Increased income, greater flexibility, increased freedom, and wider skill development are only a handful of advantages to be gained when becoming a contractor.
With employee benefits being reduced and salaries being cut, is it surprising that more companies are turning to contractors to fulfil positions?
What are the benefits of contracting?
If you are considering becoming a contractor, or if you have been made redundant and are on the lookout for something new, then there are plenty of reasons why contracting could be a very good move for you.
The first thing that springs to mind is the financial benefits, some of these are:
- An average contractor rate can easily be double that of a permanent employee, or even more.
- Contractors are paid more due to their skills and the flexible nature of the relationship, plus most positions can be relatively short-term.
- Depending on the state of the industry in which you work, or the market in general, you can command high rates of pay.
- The location of the contract has a high influence on the rate of pay.
- Contracting through your own limited company is the most tax-efficient way of operating. You also have far better tax planning opportunities which can reduce your overall tax burden and increase your take-home pay.
- If you operate through a limited company you have far better tax planning opportunities which can reduce your overall tax burden and increase your take-home pay.
- You can offset your business expenses against your income.
As a contractor you are your own boss, which allows you to be more flexible:
- Contractors can be far more independent than permanent employees.
- You have the freedom to work when and where you choose, and for however long you want.
- Changing a contract can often be far easier than changing jobs.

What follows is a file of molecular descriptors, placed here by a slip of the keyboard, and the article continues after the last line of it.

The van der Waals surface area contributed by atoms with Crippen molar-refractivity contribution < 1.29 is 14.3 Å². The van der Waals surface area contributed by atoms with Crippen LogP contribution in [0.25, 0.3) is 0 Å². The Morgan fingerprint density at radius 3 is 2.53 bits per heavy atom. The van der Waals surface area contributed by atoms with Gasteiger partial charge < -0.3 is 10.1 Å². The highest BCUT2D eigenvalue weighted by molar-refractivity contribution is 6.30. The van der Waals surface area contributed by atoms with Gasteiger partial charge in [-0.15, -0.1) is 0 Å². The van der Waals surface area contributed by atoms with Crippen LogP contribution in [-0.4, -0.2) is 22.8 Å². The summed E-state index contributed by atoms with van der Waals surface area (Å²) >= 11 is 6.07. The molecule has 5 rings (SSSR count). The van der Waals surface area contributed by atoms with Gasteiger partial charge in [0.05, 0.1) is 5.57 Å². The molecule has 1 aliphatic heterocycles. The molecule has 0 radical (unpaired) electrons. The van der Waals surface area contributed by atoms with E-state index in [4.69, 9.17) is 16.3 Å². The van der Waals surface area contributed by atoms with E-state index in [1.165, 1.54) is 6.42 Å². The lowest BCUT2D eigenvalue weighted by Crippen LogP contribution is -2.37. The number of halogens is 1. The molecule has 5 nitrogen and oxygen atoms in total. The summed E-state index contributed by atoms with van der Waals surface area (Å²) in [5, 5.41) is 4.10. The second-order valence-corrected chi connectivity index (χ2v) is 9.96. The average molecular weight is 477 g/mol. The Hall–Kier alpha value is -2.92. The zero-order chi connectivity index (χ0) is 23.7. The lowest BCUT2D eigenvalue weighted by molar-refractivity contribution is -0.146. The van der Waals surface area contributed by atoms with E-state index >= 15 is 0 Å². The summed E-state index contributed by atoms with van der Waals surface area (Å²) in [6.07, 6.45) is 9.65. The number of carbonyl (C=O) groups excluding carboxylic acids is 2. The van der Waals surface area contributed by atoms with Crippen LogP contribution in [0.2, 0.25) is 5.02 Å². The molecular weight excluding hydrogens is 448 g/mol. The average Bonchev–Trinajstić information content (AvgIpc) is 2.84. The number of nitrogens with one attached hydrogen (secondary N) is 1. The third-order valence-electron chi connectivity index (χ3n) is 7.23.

- Contractors can take as much or as little holiday as they prefer, there’s no set holiday allowance.
- The company you work for is not your employer but is your client.
- Contract roles will give you much more flexibility when it comes to agreeing on working conditions.
- As a contractor, you have more flexibility when negotiating terms of payment.
- You can develop your career in a way that suits your personal circumstances at any given time.
You will naturally work in a variety of roles and in many different companies. This will help you to build a unique range of skills and experience.
- Working as a contractor gives you the opportunity to test out other industry sectors to see if you can widen your experience.
- Contractors tend to gain a good insight into different company cultures, processes, operations and structures.
- Working in many different companies gives you the ability to build up a wide-ranging CV and to establish an extensive list of reference contacts.
- You will have the chance to become known within your field for your excellent work, and you may even find that your services become sought-after.
- As your experience and network grows, opportunities will come along.
- You will be exposed to many styles of working.
Are there any downsides to contracting?
As you will see, this is a fairly impressive list of positives, but it’s only fair to point out a few of the negatives as well.
Some of these include:
- Contractors are responsible for finding contracts, to ensure a steady stream of income.
- You will also be responsible for negotiating your own payment terms and working conditions.
- You will need to manage your own finances, appointing a contractor accountant can make this simple.
- Even in a buoyant market, there is always a level of uncertainty.
- At some point, you will need to decide whether to set up a limited company or work through an umbrella company.
- As a contractor, you won’t get the same benefits that permanent employees receive.
- It can become lonely at times, as there won’t be any colleagues around you.
Planning to become a contractor?
Find out how to maximise your take-home pay and become a successful contractor in our free guide. Also covered in our guide is:
- Getting started – discover which business structure is best for you and how to get started.
- Your tax and financial obligations – all you need to know about your paying tax, filing accounts and what costs you offset.
- Making your business a success – learn how to grow your business, how to market yourself and to forecast for the future.
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